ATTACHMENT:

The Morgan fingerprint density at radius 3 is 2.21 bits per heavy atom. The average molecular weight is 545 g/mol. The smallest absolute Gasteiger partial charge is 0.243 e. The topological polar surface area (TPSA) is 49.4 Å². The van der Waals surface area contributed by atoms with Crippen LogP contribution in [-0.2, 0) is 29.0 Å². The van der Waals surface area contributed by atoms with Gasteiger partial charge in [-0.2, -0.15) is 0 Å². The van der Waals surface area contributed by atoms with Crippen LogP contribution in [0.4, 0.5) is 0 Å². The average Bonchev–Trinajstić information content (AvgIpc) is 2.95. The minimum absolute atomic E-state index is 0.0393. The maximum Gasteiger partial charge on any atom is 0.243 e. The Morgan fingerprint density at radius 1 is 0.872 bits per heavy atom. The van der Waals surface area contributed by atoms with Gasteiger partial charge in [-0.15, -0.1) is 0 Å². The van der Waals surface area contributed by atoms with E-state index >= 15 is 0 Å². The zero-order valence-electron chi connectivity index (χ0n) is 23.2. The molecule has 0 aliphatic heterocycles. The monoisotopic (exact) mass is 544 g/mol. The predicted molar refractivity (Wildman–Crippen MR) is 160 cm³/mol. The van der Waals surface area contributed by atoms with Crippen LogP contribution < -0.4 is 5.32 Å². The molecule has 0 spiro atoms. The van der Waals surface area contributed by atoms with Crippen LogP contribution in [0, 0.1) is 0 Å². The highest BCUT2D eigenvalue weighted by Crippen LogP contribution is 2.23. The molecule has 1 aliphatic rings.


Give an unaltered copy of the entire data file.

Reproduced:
The Morgan fingerprint density at radius 3 is 2.21 bits per heavy atom. The average molecular weight is 545 g/mol. The smallest absolute Gasteiger partial charge is 0.243 e. The topological polar surface area (TPSA) is 49.4 Å². The van der Waals surface area contributed by atoms with Crippen LogP contribution in [-0.2, 0) is 29.0 Å². The van der Waals surface area contributed by atoms with Gasteiger partial charge in [-0.2, -0.15) is 0 Å². The van der Waals surface area contributed by atoms with Crippen LogP contribution in [0.4, 0.5) is 0 Å². The average Bonchev–Trinajstić information content (AvgIpc) is 2.95. The minimum absolute atomic E-state index is 0.0393. The maximum Gasteiger partial charge on any atom is 0.243 e. The Morgan fingerprint density at radius 1 is 0.872 bits per heavy atom. The van der Waals surface area contributed by atoms with Gasteiger partial charge in [-0.15, -0.1) is 0 Å². The van der Waals surface area contributed by atoms with E-state index >= 15 is 0 Å². The zero-order valence-electron chi connectivity index (χ0n) is 23.2. The molecule has 0 aliphatic heterocycles. The monoisotopic (exact) mass is 544 g/mol. The predicted molar refractivity (Wildman–Crippen MR) is 160 cm³/mol. The van der Waals surface area contributed by atoms with Crippen LogP contribution < -0.4 is 5.32 Å². The molecule has 0 spiro atoms. The van der Waals surface area contributed by atoms with Crippen LogP contribution in [0, 0.1) is 0 Å². The highest BCUT2D eigenvalue weighted by Crippen LogP contribution is 2.23. The molecule has 1 aliphatic rings.